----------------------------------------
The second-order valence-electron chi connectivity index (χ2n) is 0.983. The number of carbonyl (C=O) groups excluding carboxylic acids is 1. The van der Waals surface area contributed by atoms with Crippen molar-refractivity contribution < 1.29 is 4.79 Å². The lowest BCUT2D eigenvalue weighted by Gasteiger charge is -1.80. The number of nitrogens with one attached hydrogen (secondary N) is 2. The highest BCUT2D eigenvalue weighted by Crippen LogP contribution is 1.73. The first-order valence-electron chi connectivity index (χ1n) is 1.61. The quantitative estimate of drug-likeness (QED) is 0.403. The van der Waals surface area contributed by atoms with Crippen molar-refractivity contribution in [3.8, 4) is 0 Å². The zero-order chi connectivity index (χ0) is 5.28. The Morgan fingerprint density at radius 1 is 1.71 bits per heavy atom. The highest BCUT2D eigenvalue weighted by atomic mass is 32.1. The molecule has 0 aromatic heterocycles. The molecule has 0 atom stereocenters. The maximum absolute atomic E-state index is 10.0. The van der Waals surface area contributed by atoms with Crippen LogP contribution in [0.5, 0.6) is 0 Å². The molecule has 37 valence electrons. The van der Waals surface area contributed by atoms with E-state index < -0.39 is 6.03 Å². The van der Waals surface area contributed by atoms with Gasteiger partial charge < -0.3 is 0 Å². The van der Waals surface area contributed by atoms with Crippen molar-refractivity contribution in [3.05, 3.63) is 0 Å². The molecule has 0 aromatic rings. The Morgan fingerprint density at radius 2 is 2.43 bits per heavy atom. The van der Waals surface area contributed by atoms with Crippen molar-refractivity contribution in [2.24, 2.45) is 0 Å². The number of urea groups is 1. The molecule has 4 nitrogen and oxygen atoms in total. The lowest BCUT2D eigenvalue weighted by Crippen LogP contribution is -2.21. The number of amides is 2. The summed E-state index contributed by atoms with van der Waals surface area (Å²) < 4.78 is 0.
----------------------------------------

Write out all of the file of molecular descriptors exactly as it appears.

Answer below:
The second-order valence-electron chi connectivity index (χ2n) is 0.983. The number of carbonyl (C=O) groups excluding carboxylic acids is 1. The van der Waals surface area contributed by atoms with Crippen molar-refractivity contribution < 1.29 is 4.79 Å². The lowest BCUT2D eigenvalue weighted by Gasteiger charge is -1.80. The number of nitrogens with one attached hydrogen (secondary N) is 2. The highest BCUT2D eigenvalue weighted by Crippen LogP contribution is 1.73. The first-order valence-electron chi connectivity index (χ1n) is 1.61. The quantitative estimate of drug-likeness (QED) is 0.403. The van der Waals surface area contributed by atoms with Crippen molar-refractivity contribution in [3.8, 4) is 0 Å². The zero-order chi connectivity index (χ0) is 5.28. The Morgan fingerprint density at radius 1 is 1.71 bits per heavy atom. The highest BCUT2D eigenvalue weighted by atomic mass is 32.1. The molecule has 0 aromatic heterocycles. The molecule has 0 atom stereocenters. The maximum absolute atomic E-state index is 10.0. The van der Waals surface area contributed by atoms with Crippen LogP contribution in [0.5, 0.6) is 0 Å². The molecule has 37 valence electrons. The van der Waals surface area contributed by atoms with E-state index < -0.39 is 6.03 Å². The van der Waals surface area contributed by atoms with Gasteiger partial charge < -0.3 is 0 Å². The van der Waals surface area contributed by atoms with Crippen molar-refractivity contribution in [3.05, 3.63) is 0 Å². The molecule has 0 aromatic rings. The Morgan fingerprint density at radius 2 is 2.43 bits per heavy atom. The van der Waals surface area contributed by atoms with Crippen molar-refractivity contribution in [2.24, 2.45) is 0 Å². The number of urea groups is 1. The molecule has 4 nitrogen and oxygen atoms in total. The lowest BCUT2D eigenvalue weighted by Crippen LogP contribution is -2.21. The number of amides is 2. The summed E-state index contributed by atoms with van der Waals surface area (Å²) < 4.78 is 0.